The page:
When Money Is the Issue

Sep 10, 2019

Q. I had a buyer client who did not feel comfortable signing a buyer broker agreement with me but wanted me to represent him, so I agreed. I showed him and his fiancé a number of properties and finally the perfect house for them came on the market. The listing agent had taken an office exclusive and my buyers found the house on Zillow. When I called the listing agent to show, she said there was no compensation being offered another broker and that I would have to get paid by my buyer. My buyer refused to pay me and said I should get the commission from the listing agent. I called the listing agent to set an appointment but she again told me she was not paying another broker. I told her my buyers would put my compensation in the offer. The agent said the seller was paying a very reduced commission, which is why it was an office exclusive, not an MLS listing. In the meantime, the buyer went directly to the listing agent and made a deal. How do I collect my commission?

A. What commission? No one offer to pay you a commission and it would appear the buyers felt no obligation to buy through you. The lesson here is to never work for someone who does not appreciate the value of your services and has not offered to pay you!

Q. I have a listing and a buyer came to me to see the house. Now she wants to buy it. She is an attorney and is telling me that makes her a broker and she is entitled to half of the commission. Is this true?

A. Although attorneys have a license that allows them to collect a commission for being involved in a real estate transaction, the lawyer is not a licensed broker unless she paid the DOS to obtain a broker's license. Even if she had done that, however, she would have to have become a REALTOR® and have joined our MLS for the offer of compensation to apply to her. In addition, she would have had to disclose to you that she was a buyer agent representing herself in the transaction when she first began dealing with you in a substantive way. This attorney is just looking for a bargain price for the house and wants to take the earnings out of your pocket to get the bargain! 

Q. My former broker refuses to pay me the commissions I earned on two houses I sold that were listed by our office. Although they were in contract when I left the office, they only just closed. When I asked him when I would be paid, he said he did not owe me any money since the MLS offered no compensation to seller's agents and that, when I sold them, I was a seller's agent since I worked for the listing office. This does not seem right. Can he do that?

A. It is not right and the broker needs to take some refresher courses in how the real estate industry works. The offer of compensation found in the MLS is for cooperating agents, not agents who work for the listing broker! The listing broker pays his own agents according to the Independent Contractor's Agreement the parties signed when the agent joined the office and has nothing to do with offers on the MLS. If your broker refuses to pay you, your recourse is to sue him for your commission.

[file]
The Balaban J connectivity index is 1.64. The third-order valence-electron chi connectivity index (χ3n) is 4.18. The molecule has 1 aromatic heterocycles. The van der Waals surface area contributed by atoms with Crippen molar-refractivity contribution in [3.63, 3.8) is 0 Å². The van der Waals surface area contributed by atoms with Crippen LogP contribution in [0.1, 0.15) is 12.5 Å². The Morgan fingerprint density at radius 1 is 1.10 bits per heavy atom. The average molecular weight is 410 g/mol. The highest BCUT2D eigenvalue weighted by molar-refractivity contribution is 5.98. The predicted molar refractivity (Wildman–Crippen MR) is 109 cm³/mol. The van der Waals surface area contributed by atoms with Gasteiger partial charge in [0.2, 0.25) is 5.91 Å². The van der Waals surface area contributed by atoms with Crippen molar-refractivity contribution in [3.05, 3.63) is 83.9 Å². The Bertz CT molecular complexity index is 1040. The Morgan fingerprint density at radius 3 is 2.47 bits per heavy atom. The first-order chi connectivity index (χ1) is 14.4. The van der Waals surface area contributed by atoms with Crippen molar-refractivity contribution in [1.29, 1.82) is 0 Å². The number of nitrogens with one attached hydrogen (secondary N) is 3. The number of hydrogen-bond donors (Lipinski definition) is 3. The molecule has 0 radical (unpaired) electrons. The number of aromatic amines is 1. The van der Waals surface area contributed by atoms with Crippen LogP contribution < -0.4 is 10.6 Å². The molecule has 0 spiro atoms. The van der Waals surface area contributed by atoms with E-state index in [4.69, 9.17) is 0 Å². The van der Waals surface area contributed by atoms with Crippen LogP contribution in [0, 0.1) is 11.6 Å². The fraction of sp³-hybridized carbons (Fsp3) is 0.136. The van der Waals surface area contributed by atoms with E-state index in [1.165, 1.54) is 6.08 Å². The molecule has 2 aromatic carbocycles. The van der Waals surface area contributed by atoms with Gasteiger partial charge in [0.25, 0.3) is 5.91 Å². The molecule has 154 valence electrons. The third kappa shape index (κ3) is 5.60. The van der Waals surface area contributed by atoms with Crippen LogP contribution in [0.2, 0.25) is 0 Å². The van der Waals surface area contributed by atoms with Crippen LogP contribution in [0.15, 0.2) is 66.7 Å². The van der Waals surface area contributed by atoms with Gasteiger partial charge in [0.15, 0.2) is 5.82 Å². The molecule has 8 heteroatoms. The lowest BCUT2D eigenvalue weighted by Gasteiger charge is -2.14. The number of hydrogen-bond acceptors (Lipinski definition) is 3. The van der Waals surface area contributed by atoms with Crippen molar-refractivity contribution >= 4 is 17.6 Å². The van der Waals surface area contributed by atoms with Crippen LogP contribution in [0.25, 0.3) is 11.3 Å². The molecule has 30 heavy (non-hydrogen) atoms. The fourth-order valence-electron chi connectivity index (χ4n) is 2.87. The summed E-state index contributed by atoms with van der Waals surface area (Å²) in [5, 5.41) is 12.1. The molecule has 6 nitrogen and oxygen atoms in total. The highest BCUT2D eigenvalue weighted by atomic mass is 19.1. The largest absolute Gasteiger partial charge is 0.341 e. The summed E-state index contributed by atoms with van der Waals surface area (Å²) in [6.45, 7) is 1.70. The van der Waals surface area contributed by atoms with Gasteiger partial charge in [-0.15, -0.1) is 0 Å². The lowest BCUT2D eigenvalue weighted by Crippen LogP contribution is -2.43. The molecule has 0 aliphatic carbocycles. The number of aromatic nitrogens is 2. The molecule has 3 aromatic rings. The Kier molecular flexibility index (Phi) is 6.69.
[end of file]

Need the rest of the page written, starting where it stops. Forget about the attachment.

Q. I had a listing that another company sold. We are getting ready to close and the seller is refusing to pay my commission but is going to give a check for the selling broker's commission directly to the selling broker. What can I do?

A. You are contractually bound to arbitrate the commission claim at NAM (National Arbitration and Mediation) unless your seller refused to agree to the arbitration at the time you took the listing and removed or caused you to remove it from the agreement, in which case you must sue the seller in court. The selling broker has an agreement with you, not the seller and should not be getting payment directly from your client, but rather, should be getting compensated by you. An attorney may make a credible argument that the selling agent is interfering in your agency relationship with the seller and you might be able to sue the selling broker in tort for such interference!

Q. If a landlord and tenant agree to renew a lease, is the listing and/or renting broker entitled to another commission?

A. It depends on your agreement with the parties.

Q. A buyer client just bought a house directly from a seller. Does he owe me a commission when we had an agreement that gave my office an exclusive right to represent him in any purchase he made in Nassau County in a six-month period? The house is in Nassau and there are two months to go on the buyer broker agreement.

A. It seems to me you have a commission claim and a cause of action for breach of contract against the buyer.

Q. I tool a listing from a seller in July 2018. The listing does not expire until January 2019. The seller just sold to someone he said he found himself. Now he refuses to pay our office the commission. What can we do?

A. See the answer to the question above! Just as a buyer is contractually bound to a buyer's broker, a seller is contractually bound to the listing broker. 

Q. I am dealing with a seller who is a horror! She is making my life miserable! What can I do?

A. Stop dealing with her. No one has the right to make you sell her house, so tell her you won't. Release her for your own sanity!